- Fight Club faced numerous obstacles, including a budget that got out of control and studio executives refusing to market it properly.
- Brad Pitt and Edward Norton decided to show up high at the film’s premiere, which made it a memorable experience for them but not for the audience.
- The film initially struggled at the box office, grossing just $37 million domestically, but eventually found its audience and became a hit after its DVD release.
When it comes to cult classics, they do not get much bigger than Fight Club. With big-name stars like Brad Pitt and Edward Norton, an original budget of $23 million, and David Fincher, known for his Se7en success at the helm of the film, Fight Club had all the makings to be a classic film. But, with issues plaguing the film, a budget that got out of control, and studio executives refusing to market the film the way it was intended to be, Fight Club had a staggering number of obstacles to overcome were it to be a box-office success.
Even Pitt’s premiere of Fight Club did not go the way he expected. While it was an entertaining experience for the Bullet Train star, it was clear that the message of the film was being lost on the audience — a preview of what was to come with mainstream audiences upon the movie’s release.
Brad Pitt Got High With Edward Norton Before The ‘Fight Club’ Premiere
Film premieres are a way for actors to speak with the press to garner interest in their projects. Everyone from executives to crew and even critics and fans may be in attendance. This is why actors tend to be on their best behavior as the more buzz a film gets, the better it is for the box office gross.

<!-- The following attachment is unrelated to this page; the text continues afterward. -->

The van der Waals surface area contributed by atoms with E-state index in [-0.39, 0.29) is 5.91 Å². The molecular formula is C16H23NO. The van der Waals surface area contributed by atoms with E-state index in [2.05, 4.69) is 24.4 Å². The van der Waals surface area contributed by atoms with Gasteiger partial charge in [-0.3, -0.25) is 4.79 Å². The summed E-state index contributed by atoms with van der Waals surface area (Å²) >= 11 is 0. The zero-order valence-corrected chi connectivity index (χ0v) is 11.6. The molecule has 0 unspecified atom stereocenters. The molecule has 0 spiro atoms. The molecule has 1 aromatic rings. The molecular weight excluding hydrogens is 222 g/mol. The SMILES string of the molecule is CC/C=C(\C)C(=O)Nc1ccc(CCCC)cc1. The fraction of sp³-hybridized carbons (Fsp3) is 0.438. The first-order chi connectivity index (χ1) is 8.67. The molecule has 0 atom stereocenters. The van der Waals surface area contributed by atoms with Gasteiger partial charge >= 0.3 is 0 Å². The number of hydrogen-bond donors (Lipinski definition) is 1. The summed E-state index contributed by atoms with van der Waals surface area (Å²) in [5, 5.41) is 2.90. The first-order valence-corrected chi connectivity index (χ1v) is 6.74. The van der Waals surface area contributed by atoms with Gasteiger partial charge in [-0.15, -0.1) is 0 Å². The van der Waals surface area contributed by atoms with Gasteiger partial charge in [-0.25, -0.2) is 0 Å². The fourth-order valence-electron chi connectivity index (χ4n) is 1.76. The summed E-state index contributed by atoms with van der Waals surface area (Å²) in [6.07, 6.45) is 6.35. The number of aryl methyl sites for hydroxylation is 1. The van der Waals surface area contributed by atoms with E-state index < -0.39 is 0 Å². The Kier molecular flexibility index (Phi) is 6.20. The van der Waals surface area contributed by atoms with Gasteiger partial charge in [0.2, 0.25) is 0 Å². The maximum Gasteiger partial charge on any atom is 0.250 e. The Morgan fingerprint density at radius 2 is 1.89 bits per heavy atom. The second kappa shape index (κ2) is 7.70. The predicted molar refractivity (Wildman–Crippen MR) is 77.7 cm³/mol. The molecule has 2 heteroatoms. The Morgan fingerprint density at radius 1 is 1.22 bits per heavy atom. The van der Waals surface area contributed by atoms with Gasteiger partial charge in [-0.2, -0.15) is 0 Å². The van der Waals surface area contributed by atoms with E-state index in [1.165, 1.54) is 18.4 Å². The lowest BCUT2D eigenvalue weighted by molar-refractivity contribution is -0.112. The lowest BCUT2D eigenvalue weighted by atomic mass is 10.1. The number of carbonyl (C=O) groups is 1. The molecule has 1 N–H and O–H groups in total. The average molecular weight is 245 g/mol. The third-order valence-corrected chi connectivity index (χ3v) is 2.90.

But on the day of the Fight Club premiere, Norton and Pitt decided to go off script and showed up high, showing just how close Pitt and Norton had gotten while making the film. This made a positive memorable experience for the two but proved to be anything but for those in attendance.
“I remember when we first aired it at the Venice Film Festival, we had the best screening ever,” Pitt explained. “They do this midnight screening. It was Edward and I. For some reason, we thought it’d be a good idea to smoke a joint beforehand.”
Pitt went on to say, “We sat next to the guy who was the head of the festival. The movie starts and it’s dead silent. And I see the festival head and I see him go, ‘uhhh’ with bits I think are really funny. Edward and I are laughing out loud. We’re like the obnoxious Americans laughing at our own movie.”
“It was dead silent and we proceeded to howl even louder,” Pitt said of the experience. “We had a great experience. We thought we were on to something.”
The audience did not boo Fight Club like they did Pitt’s Tree Of Life film at the Cannes Film Festival. However, it was clear that the audience was not on the same page as Pitt and Norton were at the film festival. Perhaps that is because of the age of the audience versus the demographic Fight Club was geared toward.
Fight Club was geared toward “young males in their teens and 20s.” As such, the audience that was in attendance at the Venice Film Festival was completely outside the demographic trying to be reached.
The audience members at the Fight Club premiere were all middle-aged or older, a fact that Fincher had a hard time wrapping his head around as he saw the crowd mill into the theater.